A total of 4990 MSM were recruited and screened for the study during the 8-year period. Ninety participants were excluded from the study because of the following reasons: 23 were younger than 18 years, 32 said that they did not have sex in the past 6 months, and 35 were not willing to participate in the study. A total of 4900 participants were included in the analyses. The survey had a response rate of 98.2%. From 2011 to 2018, the number of recruited participants ranged between 563 (in 2015) and 650 (in 2011). Participants' sociodemographic characteristics are presented in Table 1. The large majority of participants (97.8%) self-identified as being Han Chinese (one of the largest ethnic groups in the world). The proportions of participants who were 25 years or older increased from 54.2% in 2011 to 69.2% in 2015 (P < 0.001). Participants' marital statuses were consistent across the years. Only a small percentage of participants were married, which ranged from 8.4% to 11.5%. Same-sex marriage has not been legalized in China to date. Marital status only means when a participant is married to a female.
Participants who had more than 12 years of education accounted for 71.0% of the sample. Except for the year of 2011, participants who had more than 12 years of education showed a decrease from 80.0% in 2012 to 62.5% in 2018 (P < 0.001). On average, the majority of the participants (83.9%) resided in Chongqing. The proportions of local residence ranged from 80.3% to 88.3% (P = 0.005) across the study years. The proportions of participants recruited from the Internet showed a large variation from 10.9% to 92.7% across the study years (P < 0.001), and it was particularly high from 2014 to 2016 (64.3%–92.7%).
Participants' behavioral attributes, STDs history, HIV, syphilis, and HCV status from 2011 to 2018 are presented in Table 2. The majority of participants had anal intercourse with a male partner in the past 6 months with an average of 89.3% and ranging from 86.0% (2011) to 93.1% (2013). In addition, nearly half of the overall sample had unprotected anal intercourse with at least 1 male partner in the past 6 months (45.3%). The proportions of participants who had this risk behavior showed a steady decrease over time from 58.5% in 2011 to 36.3% in 2018 (P < 0.001). The proportions of participants who had anal intercourse and unprotected anal intercourse with commercial male partners in the past 6 months were on average 1.3% and 0.4%, respectively. Generally, it showed a decrease across the years (P < 0.001). The proportions of participants who had sex (8.4%) and unprotected sex (5.4%) with female partners in the past 6 months showed varied but generally low rates (both P < 0.001). The proportions were relatively high among the years of 2011 (13.5% and 12.2%) and 2012 (10.8% and 7.3%).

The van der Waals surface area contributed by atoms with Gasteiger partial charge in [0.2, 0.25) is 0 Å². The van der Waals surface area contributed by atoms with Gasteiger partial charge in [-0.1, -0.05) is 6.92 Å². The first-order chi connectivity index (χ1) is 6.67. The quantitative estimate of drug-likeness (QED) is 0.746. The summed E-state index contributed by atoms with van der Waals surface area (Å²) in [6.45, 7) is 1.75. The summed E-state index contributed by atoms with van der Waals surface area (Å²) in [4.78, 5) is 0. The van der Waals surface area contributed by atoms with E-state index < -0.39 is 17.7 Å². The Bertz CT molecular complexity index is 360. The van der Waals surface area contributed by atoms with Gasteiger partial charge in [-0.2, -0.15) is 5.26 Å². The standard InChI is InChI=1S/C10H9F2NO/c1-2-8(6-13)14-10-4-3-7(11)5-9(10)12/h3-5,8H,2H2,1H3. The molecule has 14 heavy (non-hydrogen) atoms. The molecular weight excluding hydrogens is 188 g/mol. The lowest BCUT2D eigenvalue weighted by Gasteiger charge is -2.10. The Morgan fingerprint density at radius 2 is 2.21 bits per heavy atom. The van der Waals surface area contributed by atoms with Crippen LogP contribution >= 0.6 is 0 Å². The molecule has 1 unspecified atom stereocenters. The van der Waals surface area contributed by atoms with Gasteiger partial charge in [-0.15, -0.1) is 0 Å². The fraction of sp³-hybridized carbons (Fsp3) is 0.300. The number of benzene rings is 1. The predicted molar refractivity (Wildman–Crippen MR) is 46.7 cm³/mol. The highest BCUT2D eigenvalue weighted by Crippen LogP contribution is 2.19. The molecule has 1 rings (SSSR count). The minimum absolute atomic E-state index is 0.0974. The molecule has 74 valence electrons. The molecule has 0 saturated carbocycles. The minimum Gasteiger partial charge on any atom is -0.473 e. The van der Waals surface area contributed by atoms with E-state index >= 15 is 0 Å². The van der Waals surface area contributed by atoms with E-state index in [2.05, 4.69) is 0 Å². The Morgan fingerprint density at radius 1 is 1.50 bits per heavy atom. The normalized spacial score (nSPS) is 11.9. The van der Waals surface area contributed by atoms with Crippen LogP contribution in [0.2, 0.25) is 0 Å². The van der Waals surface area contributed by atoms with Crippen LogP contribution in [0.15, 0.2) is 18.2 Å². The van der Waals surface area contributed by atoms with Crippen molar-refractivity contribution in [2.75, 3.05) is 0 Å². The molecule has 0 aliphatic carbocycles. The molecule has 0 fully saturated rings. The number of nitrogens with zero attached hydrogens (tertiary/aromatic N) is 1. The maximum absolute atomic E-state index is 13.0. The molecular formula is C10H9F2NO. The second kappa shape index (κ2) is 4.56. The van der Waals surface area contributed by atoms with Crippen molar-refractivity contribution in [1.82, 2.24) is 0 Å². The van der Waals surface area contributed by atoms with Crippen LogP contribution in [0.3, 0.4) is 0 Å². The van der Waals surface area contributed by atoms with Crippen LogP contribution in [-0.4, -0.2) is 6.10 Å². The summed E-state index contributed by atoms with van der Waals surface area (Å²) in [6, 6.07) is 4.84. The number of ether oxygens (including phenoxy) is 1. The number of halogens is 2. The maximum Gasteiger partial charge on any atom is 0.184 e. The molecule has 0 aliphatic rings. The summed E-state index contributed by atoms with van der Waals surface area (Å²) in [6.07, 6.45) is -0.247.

An increased proportion of participants received HIV counseling, testing, and condoms in the past 12 months from 47.8% in 2011 to 78.0% in 2018 (P < 0.001). The proportions of participants who received peer education in the past 12 months increased from 36.5% in 2011 to 69.4% in 2015, and decreased to 22.0% in 2018 (P < 0.001). The percentage of syphilis (4.0%) and HCV (0.3%) infection was generally low and statistically different across years (P < 0.001 for syphilis and P = 0.04 for HCV). In 2011, both proportions showed the highest rates with 9.7% for syphilis and 1.1% for HCV. Drug use and STDs showed no significant differences over time. On average, 0.7% of the sample used drugs in the past and 4.9% of the sample had STDs in the past 12 months. The proportions of HIV positive were consistent over time that an average of 15.4% was HIV positive (P = 0.60). It ranged from 13.5% (2011) to 16.4% (2012).
Results from the multivariable logistic regression indicated that HIV-positive MSM were more likely to be older (AOR, 1.31; 95% CI, 1.09–1.56), married (AOR, 1.45; 95% CI, 1.08–1.93), and less educated (AOR, 1.50; 95% CI, 1.27–1.79) compared with HIV-negative MSM (Table 3). The HIV-positive MSM were more likely to perform unprotected anal intercourse with any male partners in the past 6 months (AOR, 2.87; 95% CI, 2.42–3.40), have syphilis (AOR, 3.48; 95% CI, 2.54–4.76); less likely to receive HIV counseling, testing, and condoms in the past 12 months (AOR, 0.55; 95% CI, 0.47–0.65); and less likely to receive peer education in the past 12 months (AOR, 0.66; 95% CI, 0.56–0.79).